Thursday, October 15, 2009

Times of his life

Bob Mould brings musical diversity to new CD and DJ gig
by Jim Provenzano
Bay Area Reporter

"Growing old, it's hard to be an angry young man," state the lyrics in Bob Mould's song "Return to Dust." While the 48-year-old musician shouldn't feel old, it is fascinating to recall that he started the seminal punk band Husker Du 30 years ago, and has continued to influence cultural shifts in modern music.

His other accomplishments, including his subsequent band Sugar, an upcoming memoir, and even a brief stint with the World Wrestling Federation (as a story developer, not a wrestler), add up to a career worthy of a retrospective. But Bob Mould just keeps moving on, performing October 18 at the Treasure Island Music Festival along with dozens of other musicians and DJs. Included in his set will be songs from his latest CD, Life and Times.

When we talked, Mould had arrived in San Francisco for the September edition of Blowoff, the popular roving nightclub event Mould and musician DJ Rich Morel (Death of the Paperboy) produce every two to three months in different cities across the U.S. How does the busy musician manage a constantly roving schedule?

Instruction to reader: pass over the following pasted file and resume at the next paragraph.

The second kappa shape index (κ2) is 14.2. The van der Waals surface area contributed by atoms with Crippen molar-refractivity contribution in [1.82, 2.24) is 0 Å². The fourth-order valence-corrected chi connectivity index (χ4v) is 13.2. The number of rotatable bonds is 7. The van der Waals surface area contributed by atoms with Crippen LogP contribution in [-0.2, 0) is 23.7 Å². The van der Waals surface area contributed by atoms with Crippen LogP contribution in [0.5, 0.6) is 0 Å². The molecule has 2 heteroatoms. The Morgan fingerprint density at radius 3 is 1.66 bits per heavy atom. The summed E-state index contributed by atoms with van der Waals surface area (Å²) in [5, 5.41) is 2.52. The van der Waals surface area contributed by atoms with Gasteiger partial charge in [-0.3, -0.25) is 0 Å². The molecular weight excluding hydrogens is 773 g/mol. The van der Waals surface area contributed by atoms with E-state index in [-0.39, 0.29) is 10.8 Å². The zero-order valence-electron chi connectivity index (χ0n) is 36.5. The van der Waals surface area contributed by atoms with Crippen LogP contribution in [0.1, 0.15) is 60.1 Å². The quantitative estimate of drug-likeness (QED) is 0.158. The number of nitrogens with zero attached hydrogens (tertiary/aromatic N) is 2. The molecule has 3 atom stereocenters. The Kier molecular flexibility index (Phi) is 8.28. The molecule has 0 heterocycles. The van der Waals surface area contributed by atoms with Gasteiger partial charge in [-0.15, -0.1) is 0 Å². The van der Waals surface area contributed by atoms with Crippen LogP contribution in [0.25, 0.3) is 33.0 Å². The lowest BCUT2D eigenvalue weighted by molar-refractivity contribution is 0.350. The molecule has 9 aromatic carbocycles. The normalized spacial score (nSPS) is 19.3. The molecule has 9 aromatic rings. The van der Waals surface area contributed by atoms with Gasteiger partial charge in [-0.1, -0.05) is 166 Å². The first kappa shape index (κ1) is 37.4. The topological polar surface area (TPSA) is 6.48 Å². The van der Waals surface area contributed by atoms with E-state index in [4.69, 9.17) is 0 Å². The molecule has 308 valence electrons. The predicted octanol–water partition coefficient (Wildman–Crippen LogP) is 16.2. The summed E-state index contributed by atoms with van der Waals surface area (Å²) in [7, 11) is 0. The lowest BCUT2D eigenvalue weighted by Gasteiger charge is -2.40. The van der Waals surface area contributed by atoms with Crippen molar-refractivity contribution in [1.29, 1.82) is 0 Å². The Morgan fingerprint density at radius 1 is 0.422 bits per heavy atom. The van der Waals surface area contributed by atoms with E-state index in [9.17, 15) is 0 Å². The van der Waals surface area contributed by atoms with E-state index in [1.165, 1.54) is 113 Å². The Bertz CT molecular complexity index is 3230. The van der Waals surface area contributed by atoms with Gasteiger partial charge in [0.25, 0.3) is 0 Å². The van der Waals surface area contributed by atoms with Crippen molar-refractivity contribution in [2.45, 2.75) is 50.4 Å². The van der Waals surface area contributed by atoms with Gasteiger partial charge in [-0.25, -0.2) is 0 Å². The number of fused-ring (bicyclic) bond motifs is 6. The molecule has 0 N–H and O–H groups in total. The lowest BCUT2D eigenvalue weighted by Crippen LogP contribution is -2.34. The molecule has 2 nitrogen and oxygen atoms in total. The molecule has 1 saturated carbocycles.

"We try to balance it out," said Mould. "I've also got my band doing an entire North American tour. How I worked it this time, the DC band show and DC Blowoff will be on the same night. Then we turn the house over for Blowoff in about 45 minutes. That works really well. I try to put the band shows in that schedule."

How does the audience change? Mould chuckles, then admits, "For the band shows, it's 90% straight. For Blowoff, it's 100% gay."

This balance between straight and gay fans has been a persistent duality. He continues to expand the specificity of being out in the new CD, Life and Times. One song, "Argos," includes descriptions of the cruisy, sex-filled backrooms of an Amsterdam bar. The CD's concise collection explores some of the more painful aspects of relationships, emptiness, while still keeping a rocking beat and melody.

"A while back, I was trying to put together a fictitious gay punk-rock band," Mould said, as he explained the sexual inspiration behind "Argos." "I actually did it, then I wrote some songs like 'Argos.' Nothing came of it. Then I thought, 'What the hell, I'll put it on my recor
d.' It has a sexy, fun sort of bathhouse atmosphere. I started addressing same-sex relationships in songs in 2002 with Modulate . That was sort of my jumping-off point with being not only gender-specific, but orientation-specific."


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